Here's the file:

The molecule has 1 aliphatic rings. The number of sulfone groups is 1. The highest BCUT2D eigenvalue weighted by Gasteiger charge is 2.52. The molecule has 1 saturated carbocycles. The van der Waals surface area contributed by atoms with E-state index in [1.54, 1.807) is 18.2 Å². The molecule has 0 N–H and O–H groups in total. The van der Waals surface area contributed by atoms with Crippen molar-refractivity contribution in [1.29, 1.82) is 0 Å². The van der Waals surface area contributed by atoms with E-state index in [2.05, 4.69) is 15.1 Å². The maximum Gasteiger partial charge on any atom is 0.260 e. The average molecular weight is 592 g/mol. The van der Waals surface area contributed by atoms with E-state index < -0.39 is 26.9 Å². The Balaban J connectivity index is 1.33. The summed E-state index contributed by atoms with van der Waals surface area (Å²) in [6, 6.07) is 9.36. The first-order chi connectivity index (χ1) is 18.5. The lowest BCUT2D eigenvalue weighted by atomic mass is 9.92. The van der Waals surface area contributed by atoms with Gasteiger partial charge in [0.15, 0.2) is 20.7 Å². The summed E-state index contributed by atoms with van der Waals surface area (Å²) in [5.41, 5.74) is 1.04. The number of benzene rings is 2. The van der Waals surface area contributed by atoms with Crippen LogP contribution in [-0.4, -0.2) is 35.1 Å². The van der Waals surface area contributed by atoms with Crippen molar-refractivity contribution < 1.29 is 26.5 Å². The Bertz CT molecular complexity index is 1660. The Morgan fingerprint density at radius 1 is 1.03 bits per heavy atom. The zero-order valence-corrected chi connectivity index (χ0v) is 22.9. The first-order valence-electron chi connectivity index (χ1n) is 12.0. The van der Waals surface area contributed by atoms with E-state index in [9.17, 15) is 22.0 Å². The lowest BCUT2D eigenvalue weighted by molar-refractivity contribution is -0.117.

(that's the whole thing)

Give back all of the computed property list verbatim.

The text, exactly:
The molecule has 1 aliphatic rings. The number of sulfone groups is 1. The highest BCUT2D eigenvalue weighted by Gasteiger charge is 2.52. The molecule has 1 saturated carbocycles. The van der Waals surface area contributed by atoms with E-state index in [1.54, 1.807) is 18.2 Å². The molecule has 0 N–H and O–H groups in total. The van der Waals surface area contributed by atoms with Crippen molar-refractivity contribution in [1.29, 1.82) is 0 Å². The van der Waals surface area contributed by atoms with E-state index in [2.05, 4.69) is 15.1 Å². The maximum Gasteiger partial charge on any atom is 0.260 e. The average molecular weight is 592 g/mol. The van der Waals surface area contributed by atoms with E-state index < -0.39 is 26.9 Å². The Balaban J connectivity index is 1.33. The summed E-state index contributed by atoms with van der Waals surface area (Å²) in [6, 6.07) is 9.36. The first-order chi connectivity index (χ1) is 18.5. The lowest BCUT2D eigenvalue weighted by atomic mass is 9.92. The van der Waals surface area contributed by atoms with Gasteiger partial charge in [0.15, 0.2) is 20.7 Å². The summed E-state index contributed by atoms with van der Waals surface area (Å²) in [5.41, 5.74) is 1.04. The number of benzene rings is 2. The van der Waals surface area contributed by atoms with Crippen LogP contribution in [-0.4, -0.2) is 35.1 Å². The van der Waals surface area contributed by atoms with Crippen molar-refractivity contribution < 1.29 is 26.5 Å². The Bertz CT molecular complexity index is 1660. The Morgan fingerprint density at radius 1 is 1.03 bits per heavy atom. The zero-order valence-corrected chi connectivity index (χ0v) is 22.9. The first-order valence-electron chi connectivity index (χ1n) is 12.0. The van der Waals surface area contributed by atoms with E-state index in [9.17, 15) is 22.0 Å². The lowest BCUT2D eigenvalue weighted by molar-refractivity contribution is -0.117.